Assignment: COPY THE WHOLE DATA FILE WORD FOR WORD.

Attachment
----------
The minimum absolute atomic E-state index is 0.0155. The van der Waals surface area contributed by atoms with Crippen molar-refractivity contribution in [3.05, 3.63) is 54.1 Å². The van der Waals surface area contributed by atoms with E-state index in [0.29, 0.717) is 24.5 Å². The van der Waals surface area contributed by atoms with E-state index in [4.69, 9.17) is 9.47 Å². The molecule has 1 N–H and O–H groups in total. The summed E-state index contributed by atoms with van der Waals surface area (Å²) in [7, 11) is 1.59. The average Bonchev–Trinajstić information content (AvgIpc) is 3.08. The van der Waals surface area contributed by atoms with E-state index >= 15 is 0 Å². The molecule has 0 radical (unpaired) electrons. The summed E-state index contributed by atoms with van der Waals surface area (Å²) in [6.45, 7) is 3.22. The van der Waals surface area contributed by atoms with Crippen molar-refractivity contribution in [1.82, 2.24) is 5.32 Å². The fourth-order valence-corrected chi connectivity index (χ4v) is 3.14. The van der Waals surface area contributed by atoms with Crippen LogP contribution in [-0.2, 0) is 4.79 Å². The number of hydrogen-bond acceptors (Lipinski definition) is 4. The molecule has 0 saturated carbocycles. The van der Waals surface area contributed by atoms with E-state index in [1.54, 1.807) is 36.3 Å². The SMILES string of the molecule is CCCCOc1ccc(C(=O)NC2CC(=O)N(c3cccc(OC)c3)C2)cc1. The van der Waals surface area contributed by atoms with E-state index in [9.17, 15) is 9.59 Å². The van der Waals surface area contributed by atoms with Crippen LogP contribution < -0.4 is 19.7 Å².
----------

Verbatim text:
The minimum absolute atomic E-state index is 0.0155. The van der Waals surface area contributed by atoms with Crippen molar-refractivity contribution in [3.05, 3.63) is 54.1 Å². The van der Waals surface area contributed by atoms with E-state index in [0.29, 0.717) is 24.5 Å². The van der Waals surface area contributed by atoms with E-state index in [4.69, 9.17) is 9.47 Å². The molecule has 1 N–H and O–H groups in total. The summed E-state index contributed by atoms with van der Waals surface area (Å²) in [7, 11) is 1.59. The average Bonchev–Trinajstić information content (AvgIpc) is 3.08. The van der Waals surface area contributed by atoms with E-state index >= 15 is 0 Å². The molecule has 0 radical (unpaired) electrons. The summed E-state index contributed by atoms with van der Waals surface area (Å²) in [6.45, 7) is 3.22. The van der Waals surface area contributed by atoms with Crippen molar-refractivity contribution in [1.82, 2.24) is 5.32 Å². The fourth-order valence-corrected chi connectivity index (χ4v) is 3.14. The van der Waals surface area contributed by atoms with Crippen LogP contribution in [-0.2, 0) is 4.79 Å². The number of hydrogen-bond acceptors (Lipinski definition) is 4. The molecule has 0 saturated carbocycles. The van der Waals surface area contributed by atoms with E-state index in [1.54, 1.807) is 36.3 Å². The SMILES string of the molecule is CCCCOc1ccc(C(=O)NC2CC(=O)N(c3cccc(OC)c3)C2)cc1. The van der Waals surface area contributed by atoms with E-state index in [9.17, 15) is 9.59 Å². The van der Waals surface area contributed by atoms with Crippen LogP contribution < -0.4 is 19.7 Å².